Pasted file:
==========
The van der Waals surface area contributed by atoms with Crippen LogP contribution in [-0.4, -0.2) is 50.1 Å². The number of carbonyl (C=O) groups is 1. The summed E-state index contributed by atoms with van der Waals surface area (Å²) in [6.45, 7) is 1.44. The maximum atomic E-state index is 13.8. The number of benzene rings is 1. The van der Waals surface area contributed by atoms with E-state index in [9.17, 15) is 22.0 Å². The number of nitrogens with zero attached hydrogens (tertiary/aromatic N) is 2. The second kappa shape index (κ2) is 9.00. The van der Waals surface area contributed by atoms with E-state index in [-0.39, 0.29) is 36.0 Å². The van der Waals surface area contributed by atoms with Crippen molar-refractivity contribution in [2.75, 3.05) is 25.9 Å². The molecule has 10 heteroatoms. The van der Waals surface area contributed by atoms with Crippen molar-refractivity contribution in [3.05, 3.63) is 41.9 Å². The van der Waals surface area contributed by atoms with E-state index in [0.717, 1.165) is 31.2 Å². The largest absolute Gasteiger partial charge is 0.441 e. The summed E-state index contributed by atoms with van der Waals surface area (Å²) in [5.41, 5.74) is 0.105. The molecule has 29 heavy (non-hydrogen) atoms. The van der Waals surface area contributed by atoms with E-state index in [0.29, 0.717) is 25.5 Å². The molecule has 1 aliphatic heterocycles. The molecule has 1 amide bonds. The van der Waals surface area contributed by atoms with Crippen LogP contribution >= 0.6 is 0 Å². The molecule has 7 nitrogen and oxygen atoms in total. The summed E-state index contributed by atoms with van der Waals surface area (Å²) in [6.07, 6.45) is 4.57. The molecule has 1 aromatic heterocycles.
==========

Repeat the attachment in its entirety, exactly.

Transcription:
The van der Waals surface area contributed by atoms with Crippen LogP contribution in [-0.4, -0.2) is 50.1 Å². The number of carbonyl (C=O) groups is 1. The summed E-state index contributed by atoms with van der Waals surface area (Å²) in [6.45, 7) is 1.44. The maximum atomic E-state index is 13.8. The number of benzene rings is 1. The van der Waals surface area contributed by atoms with E-state index in [9.17, 15) is 22.0 Å². The number of nitrogens with zero attached hydrogens (tertiary/aromatic N) is 2. The second kappa shape index (κ2) is 9.00. The van der Waals surface area contributed by atoms with E-state index in [-0.39, 0.29) is 36.0 Å². The van der Waals surface area contributed by atoms with Crippen molar-refractivity contribution in [2.75, 3.05) is 25.9 Å². The molecule has 10 heteroatoms. The van der Waals surface area contributed by atoms with Crippen molar-refractivity contribution in [3.05, 3.63) is 41.9 Å². The van der Waals surface area contributed by atoms with E-state index in [0.717, 1.165) is 31.2 Å². The largest absolute Gasteiger partial charge is 0.441 e. The summed E-state index contributed by atoms with van der Waals surface area (Å²) in [5.41, 5.74) is 0.105. The molecule has 29 heavy (non-hydrogen) atoms. The van der Waals surface area contributed by atoms with E-state index in [0.29, 0.717) is 25.5 Å². The molecule has 1 aliphatic heterocycles. The molecule has 1 amide bonds. The van der Waals surface area contributed by atoms with Crippen LogP contribution >= 0.6 is 0 Å². The molecule has 7 nitrogen and oxygen atoms in total. The summed E-state index contributed by atoms with van der Waals surface area (Å²) in [6.07, 6.45) is 4.57. The molecule has 1 aromatic heterocycles.